This time round I standardised the recharge time of the flash a bit more as well - I did the measures about 10s after a the recharge light came on, after I had manually fired the flash. Looks as though the standardisation worked, given the straight line relationship in the graph.

#10 enricosavazzi

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Posted 20 July 2017 - 12:27

View PostJMC, on 20 July 2017 - 09:53, said:

...
A longer collection time for the same flash duration reduces in a reduction on the reported irradiance.
...
Irradiance is power/irradiated surface, so increasing the length of the measurement window reduces the average irradiance across the window (since the duration of the flash remains the same and in the rest of the window there is no radiation). Somewhere either in the onboard processing in the spectrometer or after the data is sent to the PC, the software is doing an electron count/measurement time calculation. The question is whether the spectrometer or PC software can be configured to give a simple electron count instead, which except for noise should be independent of the length of the measurement window. If it cannot, then the spectrometer is probably designed only for use with continuous radiation sources. In this case, you still can use it to assess the relative contribution of different wavelengths of a flash discharge, but not to make a reliable absolute power measurement of an electronic flash unit.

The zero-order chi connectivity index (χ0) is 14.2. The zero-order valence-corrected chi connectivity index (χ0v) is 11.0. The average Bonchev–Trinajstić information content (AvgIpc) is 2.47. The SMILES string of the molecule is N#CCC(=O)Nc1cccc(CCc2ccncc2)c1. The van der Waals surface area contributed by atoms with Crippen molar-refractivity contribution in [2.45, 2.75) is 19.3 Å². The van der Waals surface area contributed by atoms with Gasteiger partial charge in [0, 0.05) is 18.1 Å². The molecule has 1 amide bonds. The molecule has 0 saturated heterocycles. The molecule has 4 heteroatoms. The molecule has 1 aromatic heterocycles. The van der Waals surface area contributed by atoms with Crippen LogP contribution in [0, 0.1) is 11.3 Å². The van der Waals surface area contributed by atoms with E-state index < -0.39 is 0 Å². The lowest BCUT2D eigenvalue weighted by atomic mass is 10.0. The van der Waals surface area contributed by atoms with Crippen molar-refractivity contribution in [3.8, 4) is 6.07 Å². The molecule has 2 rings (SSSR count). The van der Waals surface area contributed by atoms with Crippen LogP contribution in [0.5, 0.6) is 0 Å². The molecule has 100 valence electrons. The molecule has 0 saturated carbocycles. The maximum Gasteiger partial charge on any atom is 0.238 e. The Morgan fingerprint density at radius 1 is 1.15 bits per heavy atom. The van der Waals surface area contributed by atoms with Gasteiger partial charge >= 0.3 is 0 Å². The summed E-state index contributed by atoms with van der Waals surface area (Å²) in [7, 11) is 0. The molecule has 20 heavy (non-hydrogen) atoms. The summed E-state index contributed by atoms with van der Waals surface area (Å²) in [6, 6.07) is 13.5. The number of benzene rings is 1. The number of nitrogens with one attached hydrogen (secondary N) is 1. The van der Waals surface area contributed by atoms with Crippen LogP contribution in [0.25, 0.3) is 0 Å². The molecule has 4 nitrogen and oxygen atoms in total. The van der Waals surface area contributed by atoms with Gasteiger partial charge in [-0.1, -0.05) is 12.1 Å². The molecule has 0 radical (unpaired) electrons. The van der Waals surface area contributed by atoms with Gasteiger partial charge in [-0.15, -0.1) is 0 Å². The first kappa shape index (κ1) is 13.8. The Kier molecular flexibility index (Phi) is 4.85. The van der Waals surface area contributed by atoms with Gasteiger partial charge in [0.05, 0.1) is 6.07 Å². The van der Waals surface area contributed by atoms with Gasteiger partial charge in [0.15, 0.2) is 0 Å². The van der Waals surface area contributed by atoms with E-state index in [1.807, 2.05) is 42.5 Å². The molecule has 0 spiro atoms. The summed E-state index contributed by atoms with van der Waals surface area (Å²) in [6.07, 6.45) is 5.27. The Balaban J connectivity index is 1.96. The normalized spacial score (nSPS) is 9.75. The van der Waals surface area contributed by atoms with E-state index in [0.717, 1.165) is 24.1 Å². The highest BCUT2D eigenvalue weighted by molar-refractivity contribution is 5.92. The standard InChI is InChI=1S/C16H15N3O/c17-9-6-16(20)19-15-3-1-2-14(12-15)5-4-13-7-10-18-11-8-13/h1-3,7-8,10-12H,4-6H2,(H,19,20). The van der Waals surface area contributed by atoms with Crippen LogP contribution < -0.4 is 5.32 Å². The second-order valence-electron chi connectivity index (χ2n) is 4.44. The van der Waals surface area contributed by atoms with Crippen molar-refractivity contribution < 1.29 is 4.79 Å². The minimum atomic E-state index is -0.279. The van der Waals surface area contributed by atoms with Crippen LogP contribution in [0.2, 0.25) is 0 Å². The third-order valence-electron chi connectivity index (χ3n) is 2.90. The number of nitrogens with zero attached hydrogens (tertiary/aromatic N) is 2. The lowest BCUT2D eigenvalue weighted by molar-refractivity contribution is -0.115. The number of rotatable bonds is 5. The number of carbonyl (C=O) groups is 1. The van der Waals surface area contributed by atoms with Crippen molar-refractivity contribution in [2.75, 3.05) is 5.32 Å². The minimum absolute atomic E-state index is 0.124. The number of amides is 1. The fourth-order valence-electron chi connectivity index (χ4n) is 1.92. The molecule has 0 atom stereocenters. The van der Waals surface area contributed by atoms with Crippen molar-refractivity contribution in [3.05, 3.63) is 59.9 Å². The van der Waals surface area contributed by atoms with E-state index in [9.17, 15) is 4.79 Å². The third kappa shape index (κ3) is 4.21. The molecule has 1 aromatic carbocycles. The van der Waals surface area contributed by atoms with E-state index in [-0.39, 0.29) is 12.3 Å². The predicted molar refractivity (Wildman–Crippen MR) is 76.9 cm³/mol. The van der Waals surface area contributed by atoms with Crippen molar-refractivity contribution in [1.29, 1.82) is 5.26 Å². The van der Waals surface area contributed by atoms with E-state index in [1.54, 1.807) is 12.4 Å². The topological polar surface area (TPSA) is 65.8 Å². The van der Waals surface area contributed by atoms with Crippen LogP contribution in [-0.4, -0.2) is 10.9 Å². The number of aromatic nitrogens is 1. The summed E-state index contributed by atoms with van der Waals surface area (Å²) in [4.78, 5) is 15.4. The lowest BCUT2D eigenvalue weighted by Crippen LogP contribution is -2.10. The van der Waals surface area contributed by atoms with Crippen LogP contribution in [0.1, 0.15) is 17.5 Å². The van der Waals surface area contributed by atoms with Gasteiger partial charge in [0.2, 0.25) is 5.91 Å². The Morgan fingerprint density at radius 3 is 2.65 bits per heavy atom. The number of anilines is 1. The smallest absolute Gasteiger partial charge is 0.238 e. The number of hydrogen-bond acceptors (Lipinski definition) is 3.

-- Enrico Savazzi

#11 Andrea B.

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Posted 20 July 2017 - 14:25

Thanks again Jonathan for posting the experiments and Enrico for the explanations. I am learning a LOT from this.